Food Allergies: A Growing Concern

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June 5, 2014


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Food allergies are on the rise, and parents need to be vigilant.

Food allergies affect an estimated 5 percent of the children in the United States, according to the U.S. Centers for Disease Control and Prevention. Their prevalence among school-age kids jumped 18 percent from 1997 to 2007.

And, in some cases, it doesn’t stop with food. Children with food allergies are two to four times more likely to have asthma or other allergic conditions than those without food allergies, says the CDC.

Allergic reactions to foods have become the most common cause of anaphylaxis — the rapid, whole body onset of symptoms tied to an allergic reaction that can be fatal.  The potential for anaphylaxis, which can cause rapid swelling of the throat, often forces adults and children to carry an “EpiPen”,  an auto-injector containing epinephrine, which acts quickly to improve breathing and reduce swelling.

Fortunately, anaphylaxis is not as common as the more typical reactions to food allergies, including skin rashes, eczema, hives, intestinal issues and a burning or tingling sensation in the mouth or tongue.

Sometimes these mild intestinal reactions amount to an intolerance of certain foods, and not an outright allergy. Nonetheless, parents of infants can start early to determine if their child has food allergies, said Javier Hiriart, M.D., a Baptist Health Medical Group internist and pediatrician at West Kendall Baptist Hospital.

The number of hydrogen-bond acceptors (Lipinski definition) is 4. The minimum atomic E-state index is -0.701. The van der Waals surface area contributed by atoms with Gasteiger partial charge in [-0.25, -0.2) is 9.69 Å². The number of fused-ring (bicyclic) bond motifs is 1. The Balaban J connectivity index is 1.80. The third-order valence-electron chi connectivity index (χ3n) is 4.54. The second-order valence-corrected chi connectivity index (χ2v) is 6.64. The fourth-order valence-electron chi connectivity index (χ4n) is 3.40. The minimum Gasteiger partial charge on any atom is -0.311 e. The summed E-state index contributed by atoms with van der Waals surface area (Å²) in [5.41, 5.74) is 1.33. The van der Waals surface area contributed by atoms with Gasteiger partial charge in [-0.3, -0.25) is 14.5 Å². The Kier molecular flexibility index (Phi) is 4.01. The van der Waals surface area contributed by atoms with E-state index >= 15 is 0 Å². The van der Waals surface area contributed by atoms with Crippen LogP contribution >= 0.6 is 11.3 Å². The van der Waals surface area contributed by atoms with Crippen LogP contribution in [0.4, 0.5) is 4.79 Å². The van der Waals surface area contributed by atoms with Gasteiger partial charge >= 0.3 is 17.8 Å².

“We are seeing a greater awareness of food allergies as incidents increase,” said Dr. Hiriart. “Parents of infants should introduce new foods in stages to keep track of any reactions and report any potential allergies to their pediatrician. You should not be giving infants too many different foods too early.”

Although the immune system usually protects people from germs, in people with food allergies, the body mistakenly responds to food as if it were harmful. The CDC says that eight foods or food groups account for 90 percent of serious allergic reactions in the U.S. They are milk, eggs, fish, crustacean shellfish, wheat, soy, peanuts and tree nuts.

Parents should also keep track of ingredients used in cooking foods introduced to young children.

Sometimes certain ingredients can cause a mild to severe reaction.

“Once you know that your child has had some type of reaction, your doctor can confirm with additional testing,” Dr. Hiriart said.

The likelihood of developing allergies can be hereditary, although this is not a certainty.

“If parents have allergic tendencies, a child may be more prone,” Dr. Hiriart said. “The same general recommendations apply. Be cautious and introduce one food at a time. And be vigilant of any reactions.”

Three years ago, Congress passed the FDA Food Safety Modernization Act, which is designed to improve food safety in the U.S. by shifting the focus “from response to prevention,” says the CDC. After consulting with other agencies, the CDC developed voluntary guidelines for managing food allergies in school, early care and education centers.

Food allergies often force families to make substantial dietary changes, which affect the whole household. Everyone needs to take part, especially when infants, toddlers or young children are involved.

“Food allergies can change the whole family dynamic,” Dr. Hiriart said. “It becomes an issue in the household that requires greater awareness of the problem and greater vigilance .”

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